I am a professional storyteller.
My audience consists of far-flug business types who want to understand the world around them, yet are at a loss in speaking the language. They face a crisis, attempting to meet heavy demands with few tools to shape the path. They're hurried with little time to ponder the questions faced daily. This is why they turn to me.
You see, my stories address their problems head-first, parables that come in the form of charts and tables. I get the opportunity to dive into their data and pull from the bottom the answers that they seek. More than just pie charts and and a few line graphs, I help provide decision-making tools.
How is this telling a story, you say?
We are inundated with data. Data from Google on search patterns. Data from cell phones on whereabouts of the population. Data from stores on shopping habits--did that person really just buy discount laundry detergent and organic produce?
What's important from this is understanding how we live today, how we think, and what we value. Call it anthropology. Call it the Myth of Modern Man. Call it curiosity.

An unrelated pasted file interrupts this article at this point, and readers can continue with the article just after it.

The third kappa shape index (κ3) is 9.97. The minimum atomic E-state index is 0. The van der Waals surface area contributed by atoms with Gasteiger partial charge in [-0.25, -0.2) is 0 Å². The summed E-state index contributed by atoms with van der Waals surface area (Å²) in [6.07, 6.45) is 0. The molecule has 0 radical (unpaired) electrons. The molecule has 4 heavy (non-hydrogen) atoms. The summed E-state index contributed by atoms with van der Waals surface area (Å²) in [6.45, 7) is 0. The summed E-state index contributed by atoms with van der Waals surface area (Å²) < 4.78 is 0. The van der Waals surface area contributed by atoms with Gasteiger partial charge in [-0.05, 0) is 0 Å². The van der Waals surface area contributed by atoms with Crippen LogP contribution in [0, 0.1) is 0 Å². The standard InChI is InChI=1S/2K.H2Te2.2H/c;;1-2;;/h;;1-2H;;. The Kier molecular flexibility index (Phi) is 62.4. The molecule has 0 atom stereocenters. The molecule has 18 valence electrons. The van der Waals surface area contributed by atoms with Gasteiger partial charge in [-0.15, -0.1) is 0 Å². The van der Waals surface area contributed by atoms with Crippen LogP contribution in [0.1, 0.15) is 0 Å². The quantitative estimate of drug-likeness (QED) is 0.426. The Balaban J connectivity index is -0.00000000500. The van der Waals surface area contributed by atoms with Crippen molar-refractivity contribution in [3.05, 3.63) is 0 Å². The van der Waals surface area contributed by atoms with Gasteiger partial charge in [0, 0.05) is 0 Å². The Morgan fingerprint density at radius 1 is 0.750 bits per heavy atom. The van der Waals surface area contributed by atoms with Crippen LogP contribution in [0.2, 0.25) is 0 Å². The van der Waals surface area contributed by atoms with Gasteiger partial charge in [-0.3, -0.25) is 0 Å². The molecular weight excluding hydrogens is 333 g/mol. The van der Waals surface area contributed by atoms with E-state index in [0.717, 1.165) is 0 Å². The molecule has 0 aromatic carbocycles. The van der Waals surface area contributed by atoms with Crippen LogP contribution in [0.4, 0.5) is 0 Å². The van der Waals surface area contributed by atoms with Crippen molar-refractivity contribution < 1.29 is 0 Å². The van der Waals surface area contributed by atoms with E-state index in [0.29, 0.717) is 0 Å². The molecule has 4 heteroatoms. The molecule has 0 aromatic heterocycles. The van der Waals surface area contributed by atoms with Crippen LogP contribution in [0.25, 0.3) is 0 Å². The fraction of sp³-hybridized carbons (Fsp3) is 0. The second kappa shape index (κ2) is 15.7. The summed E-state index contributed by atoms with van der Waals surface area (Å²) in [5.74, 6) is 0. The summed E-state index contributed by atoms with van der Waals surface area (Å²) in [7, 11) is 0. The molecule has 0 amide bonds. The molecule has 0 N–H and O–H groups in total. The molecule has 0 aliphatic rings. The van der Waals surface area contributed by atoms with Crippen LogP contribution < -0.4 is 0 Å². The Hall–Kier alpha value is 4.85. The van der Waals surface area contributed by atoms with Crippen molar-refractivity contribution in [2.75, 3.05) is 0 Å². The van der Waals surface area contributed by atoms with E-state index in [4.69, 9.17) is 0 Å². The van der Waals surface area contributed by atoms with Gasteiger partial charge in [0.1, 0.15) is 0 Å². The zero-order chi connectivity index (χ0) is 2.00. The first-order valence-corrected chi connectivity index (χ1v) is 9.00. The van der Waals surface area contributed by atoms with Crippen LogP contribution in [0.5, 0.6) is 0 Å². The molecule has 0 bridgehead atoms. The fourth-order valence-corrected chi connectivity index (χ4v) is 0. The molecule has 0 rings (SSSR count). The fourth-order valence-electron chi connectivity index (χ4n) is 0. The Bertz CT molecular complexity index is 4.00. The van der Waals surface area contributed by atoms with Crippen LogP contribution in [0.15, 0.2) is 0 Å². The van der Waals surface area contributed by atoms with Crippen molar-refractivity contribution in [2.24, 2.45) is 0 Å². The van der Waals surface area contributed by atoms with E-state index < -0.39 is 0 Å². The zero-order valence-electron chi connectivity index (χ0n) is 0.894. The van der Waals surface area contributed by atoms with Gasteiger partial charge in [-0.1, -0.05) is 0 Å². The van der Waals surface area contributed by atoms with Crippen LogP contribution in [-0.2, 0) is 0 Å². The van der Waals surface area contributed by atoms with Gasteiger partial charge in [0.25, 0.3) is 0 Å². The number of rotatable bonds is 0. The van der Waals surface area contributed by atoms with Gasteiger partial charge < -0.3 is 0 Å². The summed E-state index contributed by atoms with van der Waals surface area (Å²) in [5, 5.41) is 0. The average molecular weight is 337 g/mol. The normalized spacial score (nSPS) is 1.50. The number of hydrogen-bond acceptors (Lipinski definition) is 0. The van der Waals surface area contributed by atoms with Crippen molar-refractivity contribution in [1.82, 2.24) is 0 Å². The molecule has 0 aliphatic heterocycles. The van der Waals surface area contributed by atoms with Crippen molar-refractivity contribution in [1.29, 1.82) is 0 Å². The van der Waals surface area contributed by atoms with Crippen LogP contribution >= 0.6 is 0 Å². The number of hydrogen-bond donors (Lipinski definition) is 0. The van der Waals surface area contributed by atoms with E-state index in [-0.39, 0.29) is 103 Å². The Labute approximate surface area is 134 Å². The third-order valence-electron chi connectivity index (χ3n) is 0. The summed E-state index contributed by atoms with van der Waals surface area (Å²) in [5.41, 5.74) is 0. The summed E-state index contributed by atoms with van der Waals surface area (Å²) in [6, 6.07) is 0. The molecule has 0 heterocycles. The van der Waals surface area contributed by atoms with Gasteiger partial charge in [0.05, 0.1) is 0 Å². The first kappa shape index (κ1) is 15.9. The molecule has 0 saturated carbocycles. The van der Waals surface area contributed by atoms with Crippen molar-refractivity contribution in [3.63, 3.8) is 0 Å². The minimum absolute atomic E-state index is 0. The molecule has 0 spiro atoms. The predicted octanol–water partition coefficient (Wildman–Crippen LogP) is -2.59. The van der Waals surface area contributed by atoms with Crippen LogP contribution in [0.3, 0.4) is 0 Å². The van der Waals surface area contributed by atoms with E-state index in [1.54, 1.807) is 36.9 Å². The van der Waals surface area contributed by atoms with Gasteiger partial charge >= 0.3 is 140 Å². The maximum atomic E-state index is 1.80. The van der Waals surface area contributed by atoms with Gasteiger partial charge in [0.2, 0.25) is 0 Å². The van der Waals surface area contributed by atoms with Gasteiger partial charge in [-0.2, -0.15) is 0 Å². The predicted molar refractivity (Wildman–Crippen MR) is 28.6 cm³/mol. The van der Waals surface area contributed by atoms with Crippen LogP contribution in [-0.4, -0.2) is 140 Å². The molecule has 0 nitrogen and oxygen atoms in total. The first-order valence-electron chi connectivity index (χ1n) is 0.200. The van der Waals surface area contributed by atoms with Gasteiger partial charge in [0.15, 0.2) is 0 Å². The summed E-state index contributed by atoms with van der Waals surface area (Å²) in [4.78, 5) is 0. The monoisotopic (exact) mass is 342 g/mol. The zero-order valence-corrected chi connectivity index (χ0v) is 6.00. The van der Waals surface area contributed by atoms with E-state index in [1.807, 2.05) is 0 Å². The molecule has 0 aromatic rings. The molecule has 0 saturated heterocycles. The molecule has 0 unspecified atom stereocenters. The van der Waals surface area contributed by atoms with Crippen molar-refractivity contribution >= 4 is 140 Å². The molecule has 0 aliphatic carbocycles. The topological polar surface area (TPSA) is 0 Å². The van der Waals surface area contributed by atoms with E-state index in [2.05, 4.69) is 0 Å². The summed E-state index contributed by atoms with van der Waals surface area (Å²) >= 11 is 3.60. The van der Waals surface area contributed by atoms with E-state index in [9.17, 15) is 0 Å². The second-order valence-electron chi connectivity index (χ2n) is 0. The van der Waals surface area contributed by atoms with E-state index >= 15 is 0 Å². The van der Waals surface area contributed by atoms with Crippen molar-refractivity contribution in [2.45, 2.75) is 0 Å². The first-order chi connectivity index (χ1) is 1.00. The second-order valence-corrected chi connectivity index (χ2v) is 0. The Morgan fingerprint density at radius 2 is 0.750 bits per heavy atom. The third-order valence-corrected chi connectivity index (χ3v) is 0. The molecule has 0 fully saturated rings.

In the past, we shared oral stories of our history. As we grew and matured, we documented these stories in books. Computers allow us to take this one step farther: we can now tweet a thought or share a few seconds of our lives in video. We can snap through conversations with strangers. We can also look at the overall trend of these actions and understand, as a collective, who is doing what.
Storytelling with numbers allows us to take a glimpse at the conversations and find the reoccurring chords. What's important? What's valued? Where are we headed? While my tools may include Tableau Software, SQL, R Studio and a host of other acronyms, my focus remains unchanged: I am a professional storyteller.
Posted on Thu, July 17, 2014
by B Cogley